National Meeting Program Schedule

2010 Summer Meeting

2011 AAPT Summer Meeting
July 30-August 3, 2011
Omaha, Nebraska


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Sessions and Events w/Abstracts

Date: Monday, August 01

 

Total Number of Records Found: 5

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AB:   

Objectives and Assessment of the Physics Graduate Program
  Location: HC 3027
  Date: Monday, Aug.01
  Time: 8:00AM - 10:00AM
  Presider: Juan Burciaga,
  Co-Presiders(s): None
  Equipment: N/A
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AB01:   

Changes and Challenges in Physics Graduate Programs
  Location: HC 3027
  Date: Monday, Aug.01
  Time: 8:00AM - 8:20AM
  Author: Michael Thoennessen, Michigan State University
517 908 7323, thoennessen@nscl.msu.edu
  Co-Author(s): None
  Abstract: Many physics departments have made significant changes to their graduate programs in the last few years. These changes were partly driven by the increasing specialization of the field and the increasing number of interdisciplinary programs. Changes included modifications of the core curriculum and the comprehensive exams. Are these changes effective? Are the students better prepared for non-academic/industry careers? Are these changes improving the traditionally high drop-out rates? It is still too early to answer these questions, but the departments are encouraged to document and analyze the results of the implemented changes carefully so that the "best practices" can be implemented in other departments.
  Footnotes: None
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AB02:   

Defining and Assessing Goals of a Graduate Physics Program
  Location: HC 3027
  Date: Monday, Aug.01
  Time: 8:20AM - 8:40AM
  Author: Chandralekha Singh, University of Pittsburgh
41-262-49045, clsingh@pitt.edu
  Co-Author(s): None
  Abstract: In this talk, I will discuss and encourage participants to consider how success should be defined for a graduate physics program and how departments can assess it. A particular focus will be on the inclusion of underrepresented students in the physics graduate programs.
  Footnotes: None
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AB03:   

The Challenge of Setting Objectives in Physics PhD Programs
  Location: HC 3027
  Date: Monday, Aug.01
  Time: 8:40AM - 9:00AM
  Author: Thomas D. Cohen, University of Maryland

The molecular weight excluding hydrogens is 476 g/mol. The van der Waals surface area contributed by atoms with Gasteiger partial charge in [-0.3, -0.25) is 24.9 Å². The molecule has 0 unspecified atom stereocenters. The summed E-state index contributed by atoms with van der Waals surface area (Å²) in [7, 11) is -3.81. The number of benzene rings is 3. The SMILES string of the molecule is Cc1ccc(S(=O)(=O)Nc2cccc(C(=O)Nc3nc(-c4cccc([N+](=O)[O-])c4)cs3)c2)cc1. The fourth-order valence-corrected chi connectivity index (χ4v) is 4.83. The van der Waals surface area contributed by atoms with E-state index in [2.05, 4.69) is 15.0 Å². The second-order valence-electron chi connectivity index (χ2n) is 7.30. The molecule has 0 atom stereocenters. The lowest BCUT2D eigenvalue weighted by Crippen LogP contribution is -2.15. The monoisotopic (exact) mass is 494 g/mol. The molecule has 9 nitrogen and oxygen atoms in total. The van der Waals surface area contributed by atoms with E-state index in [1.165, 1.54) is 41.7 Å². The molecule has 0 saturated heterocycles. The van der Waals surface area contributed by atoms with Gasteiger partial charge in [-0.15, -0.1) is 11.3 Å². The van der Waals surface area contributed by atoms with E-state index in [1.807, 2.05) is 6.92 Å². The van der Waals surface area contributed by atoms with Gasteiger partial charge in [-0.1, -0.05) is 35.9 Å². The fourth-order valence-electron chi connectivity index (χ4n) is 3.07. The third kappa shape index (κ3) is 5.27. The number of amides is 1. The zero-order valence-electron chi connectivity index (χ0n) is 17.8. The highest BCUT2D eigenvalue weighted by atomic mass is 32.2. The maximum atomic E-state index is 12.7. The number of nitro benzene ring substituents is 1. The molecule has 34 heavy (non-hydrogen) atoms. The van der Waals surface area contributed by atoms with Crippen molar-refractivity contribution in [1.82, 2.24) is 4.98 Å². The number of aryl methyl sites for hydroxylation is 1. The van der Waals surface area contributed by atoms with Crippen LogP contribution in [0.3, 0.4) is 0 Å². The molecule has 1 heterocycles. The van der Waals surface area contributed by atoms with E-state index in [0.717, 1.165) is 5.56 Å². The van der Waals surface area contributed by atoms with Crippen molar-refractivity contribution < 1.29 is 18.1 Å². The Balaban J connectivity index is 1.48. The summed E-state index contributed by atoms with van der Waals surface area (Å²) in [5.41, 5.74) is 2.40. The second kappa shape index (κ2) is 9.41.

301-654-7702, cohen@physics.umd.edu
  Co-Author(s): None
  Abstract: It is particularly challenging in the context of physics PhD programs to construct objectives and schemes to systematically assess whether these objectives are met. This is for two reasons. The first is that these programs focus on research. It is probably true that there is broad agreement the purpose of these programs is to train students to become independent and highly competent researchers. The challenge is to articulate in a precise and measurable way precisely what skills and/or knowledge an independent and competent researcher needs to acquire. The second challenge is related to the great diversity of research subfields that exist in Physics PhD programs. Students who work on experimental "big science'' such as an LHC experiment need to learn a radically different set of skills than students working in say biophysics or computational plasma physics. Given the disparate needs of these subfields, it is particularly difficult to construct meaningful objectives that apply to all of these.
  Footnotes: Sponsor: Juan Burciaga
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AB04:   

Graduate Education as Vocational School: Industrial and Entrepreneurial Physics
  Location: HC 3027
  Date: Monday, Aug.01
  Time: 9:00AM - 9:20PM
  Author: Robert W. Brown, Case Western Reserve University
216-368-4010, rwb@case.edu
  Co-Author(s): None
  Abstract: Three decades of my industrial partnerships with more than 10 companies have led to significant publications, patents, start-ups, and jobs. My 20 graduated PhD students have upwards of 150 patents and 200 publications and abstracts, and have worked in remarkably diverse areas, from radiation, imaging, and heat transfer physics, to magnetic particle ferrofluids, and sensor development for contaminated industrial fluids. I am connected to three new manufacturing companies with more than 100 employees, 20% of whom have been trained in my computational laboratory. This is aligned with a national award-winning master's program in physics entrepreneurship, where I've been co-advisor for 25 graduates. As an outgrowth of a unique imaging course, my former students and I have co-authored a 900-page textbook referred to as the "daily companion of the MRI scientist." I discuss the relevance of all of this to general physics graduate education, especially in today's funding climate.
  Footnotes: None
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